When is the best time to file a patent – before or after you form your business?
Knowing the right time to file a patent can help you protect your ideas or invention. A patent gives the holder (for a limited time) the right to exclude others from making, using, offering to sell, selling, or importing into the U.S. the subject matter that is within the scope of protection granted by the patent, according to the U.S. Patent and Trademark Office.
Before you file though, you need to consider your invention's usefulness, its originality, what type of patent category it falls under, and how you want to protect it. Patents may be filed for any "new and useful process, machine, manufacture (articles that are made), or composition of matter (chemical compositions or compounds), or any new and useful improvement."
If you are contemplating obtaining a patent, consider the following:
Is your invention patentable? The first thing you need to determine is if your invention is even eligible for a patent. According to Stopfakes.gov, your invention needs to be the first of its kind. It can't be patented if "the invention was known or used by others in this country, or patented or described in a printed publication in this or a foreign country, before the invention thereof by the applicant for patent."
Run a search. To help determine if your invention is unique, you should do a thorough search of previous public disclosures. This search is not required by law, but is strongly recommended by the USPTO. In addition, the USPTO states that your subject matter should be useful and have a purpose.
Consider different patent types. When considering a patent, you need to know about three different categories to which you can apply: utility, design and plant. A utility patent protects the way an invention is used and works. A design patent protects the way an invention looks. A plant patent gives credit to an inventor who has "invented or discovered and asexually reproduced a distinct and new variety of plant, other than a tuber propagated plant or a plant found in an uncultivated state," says the UPPTO.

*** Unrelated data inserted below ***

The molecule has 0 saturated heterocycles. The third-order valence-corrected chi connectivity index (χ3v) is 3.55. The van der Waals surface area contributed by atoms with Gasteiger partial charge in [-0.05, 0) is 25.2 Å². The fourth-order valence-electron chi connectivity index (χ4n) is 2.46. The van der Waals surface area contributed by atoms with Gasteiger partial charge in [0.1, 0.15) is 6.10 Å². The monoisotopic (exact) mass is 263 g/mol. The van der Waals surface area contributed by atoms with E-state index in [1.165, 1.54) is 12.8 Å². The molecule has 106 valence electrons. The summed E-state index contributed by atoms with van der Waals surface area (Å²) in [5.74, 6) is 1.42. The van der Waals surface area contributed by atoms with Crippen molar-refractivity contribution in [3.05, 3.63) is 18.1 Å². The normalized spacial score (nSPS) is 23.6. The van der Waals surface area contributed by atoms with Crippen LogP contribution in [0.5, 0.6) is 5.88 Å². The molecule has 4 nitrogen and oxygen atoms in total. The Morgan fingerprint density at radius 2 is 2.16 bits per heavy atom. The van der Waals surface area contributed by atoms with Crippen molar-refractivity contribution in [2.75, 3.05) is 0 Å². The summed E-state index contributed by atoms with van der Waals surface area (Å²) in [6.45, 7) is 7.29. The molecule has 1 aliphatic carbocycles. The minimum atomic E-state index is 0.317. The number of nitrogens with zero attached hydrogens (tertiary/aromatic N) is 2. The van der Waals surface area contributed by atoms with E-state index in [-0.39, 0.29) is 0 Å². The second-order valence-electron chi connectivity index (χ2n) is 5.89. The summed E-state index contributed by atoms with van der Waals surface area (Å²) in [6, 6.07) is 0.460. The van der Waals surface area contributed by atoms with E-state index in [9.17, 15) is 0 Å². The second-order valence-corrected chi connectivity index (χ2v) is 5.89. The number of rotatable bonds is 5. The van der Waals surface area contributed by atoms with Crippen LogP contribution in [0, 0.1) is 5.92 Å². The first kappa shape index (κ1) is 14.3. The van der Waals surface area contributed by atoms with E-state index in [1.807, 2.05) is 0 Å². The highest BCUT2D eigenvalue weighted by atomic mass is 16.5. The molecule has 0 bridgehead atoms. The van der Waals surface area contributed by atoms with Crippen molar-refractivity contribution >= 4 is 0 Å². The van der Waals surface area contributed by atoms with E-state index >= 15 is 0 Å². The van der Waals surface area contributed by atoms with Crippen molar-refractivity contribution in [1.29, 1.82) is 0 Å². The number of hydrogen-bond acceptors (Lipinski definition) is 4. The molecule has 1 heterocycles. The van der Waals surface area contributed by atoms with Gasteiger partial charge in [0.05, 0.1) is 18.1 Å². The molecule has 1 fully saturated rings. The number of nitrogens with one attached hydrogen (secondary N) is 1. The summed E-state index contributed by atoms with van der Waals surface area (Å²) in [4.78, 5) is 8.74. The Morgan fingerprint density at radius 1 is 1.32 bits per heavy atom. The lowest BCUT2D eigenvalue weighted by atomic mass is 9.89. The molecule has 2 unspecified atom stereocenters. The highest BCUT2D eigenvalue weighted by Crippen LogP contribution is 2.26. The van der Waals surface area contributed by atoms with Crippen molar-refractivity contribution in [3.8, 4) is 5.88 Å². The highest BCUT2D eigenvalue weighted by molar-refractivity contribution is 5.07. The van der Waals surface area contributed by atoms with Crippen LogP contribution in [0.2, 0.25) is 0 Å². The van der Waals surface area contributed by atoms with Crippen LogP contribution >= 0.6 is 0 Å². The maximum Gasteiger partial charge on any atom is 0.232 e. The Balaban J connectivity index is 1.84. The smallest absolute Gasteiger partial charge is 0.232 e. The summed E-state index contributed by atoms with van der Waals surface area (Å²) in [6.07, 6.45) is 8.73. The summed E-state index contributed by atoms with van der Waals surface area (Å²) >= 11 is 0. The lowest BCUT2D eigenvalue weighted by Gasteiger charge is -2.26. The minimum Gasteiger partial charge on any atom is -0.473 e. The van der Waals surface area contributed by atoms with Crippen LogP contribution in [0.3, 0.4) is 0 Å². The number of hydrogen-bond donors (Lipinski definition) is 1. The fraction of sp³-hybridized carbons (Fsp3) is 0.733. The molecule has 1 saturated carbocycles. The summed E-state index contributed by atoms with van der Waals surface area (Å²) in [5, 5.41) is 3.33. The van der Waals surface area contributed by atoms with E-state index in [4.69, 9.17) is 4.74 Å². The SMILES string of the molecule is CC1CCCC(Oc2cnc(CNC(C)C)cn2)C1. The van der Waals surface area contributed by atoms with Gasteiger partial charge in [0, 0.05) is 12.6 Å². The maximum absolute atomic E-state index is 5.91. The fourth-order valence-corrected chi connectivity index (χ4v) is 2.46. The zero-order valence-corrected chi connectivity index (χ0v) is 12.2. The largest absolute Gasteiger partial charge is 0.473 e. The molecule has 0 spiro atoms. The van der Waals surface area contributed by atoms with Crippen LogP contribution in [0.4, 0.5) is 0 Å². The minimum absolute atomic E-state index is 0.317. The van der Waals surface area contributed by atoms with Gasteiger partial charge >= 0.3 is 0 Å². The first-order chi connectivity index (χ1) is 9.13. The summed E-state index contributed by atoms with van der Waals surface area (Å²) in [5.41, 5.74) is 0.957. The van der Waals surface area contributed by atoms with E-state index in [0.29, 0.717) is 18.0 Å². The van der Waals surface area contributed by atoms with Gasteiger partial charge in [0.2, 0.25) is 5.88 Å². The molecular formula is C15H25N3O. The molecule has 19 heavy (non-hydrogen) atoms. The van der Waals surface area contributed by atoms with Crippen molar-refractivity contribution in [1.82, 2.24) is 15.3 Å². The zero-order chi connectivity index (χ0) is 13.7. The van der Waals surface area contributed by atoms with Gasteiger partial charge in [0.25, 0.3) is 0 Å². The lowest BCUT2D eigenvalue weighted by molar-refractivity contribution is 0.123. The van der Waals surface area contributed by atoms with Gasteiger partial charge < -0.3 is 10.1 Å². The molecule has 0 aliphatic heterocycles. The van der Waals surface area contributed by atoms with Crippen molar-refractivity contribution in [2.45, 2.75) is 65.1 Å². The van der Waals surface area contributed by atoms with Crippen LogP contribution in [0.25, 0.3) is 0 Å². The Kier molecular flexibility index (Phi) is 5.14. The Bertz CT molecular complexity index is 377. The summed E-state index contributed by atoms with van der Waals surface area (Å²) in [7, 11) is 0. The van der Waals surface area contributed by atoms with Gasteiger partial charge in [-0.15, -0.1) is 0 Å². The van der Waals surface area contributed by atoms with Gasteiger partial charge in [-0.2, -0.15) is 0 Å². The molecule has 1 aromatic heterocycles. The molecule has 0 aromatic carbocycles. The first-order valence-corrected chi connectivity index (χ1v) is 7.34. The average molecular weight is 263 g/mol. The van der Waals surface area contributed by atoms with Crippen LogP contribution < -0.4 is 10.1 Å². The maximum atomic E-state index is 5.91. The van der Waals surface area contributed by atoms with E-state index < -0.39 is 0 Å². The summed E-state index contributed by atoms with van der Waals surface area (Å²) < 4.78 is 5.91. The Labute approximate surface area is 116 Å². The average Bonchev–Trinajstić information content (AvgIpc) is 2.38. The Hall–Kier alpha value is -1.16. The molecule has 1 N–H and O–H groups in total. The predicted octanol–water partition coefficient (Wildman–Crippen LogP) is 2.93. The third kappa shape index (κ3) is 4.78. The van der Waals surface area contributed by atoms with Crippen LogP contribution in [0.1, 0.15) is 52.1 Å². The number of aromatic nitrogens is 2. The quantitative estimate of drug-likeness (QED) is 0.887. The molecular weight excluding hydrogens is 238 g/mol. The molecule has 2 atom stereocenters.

File the right application. To obtain a patent, you will need to file an application with the USPTO. Before filing, you should understand the difference between the two types of patent applications (non-provisional and provisional). A non-provisional patent application includes a written document outlining the invention's description and the inventor's claims, a drawing (if applicable) and necessary fees. A provisional application includes a lower cost first-time filing fee and doesn't require claims or a description. A provisional patent application provides the applicant with a Patent Pending status, with an option to file a non-provisional application within 12 months. According to the USPTO, the majority of applications filed in the U.S. are provisional utility applications.
Obtaining a patent can be the start of something great, but you need to ensure that you are taking knowledgeable steps when filing a patent application. According to the USPTO, "a patent application is a complex legal document, best prepared by one trained to prepare such documents." A list of registered patent attorneys and agents can be found here.
After filing a patent, forming a business to develop your invention may be the next step. Contact MaxFilings to learn more about moving forward.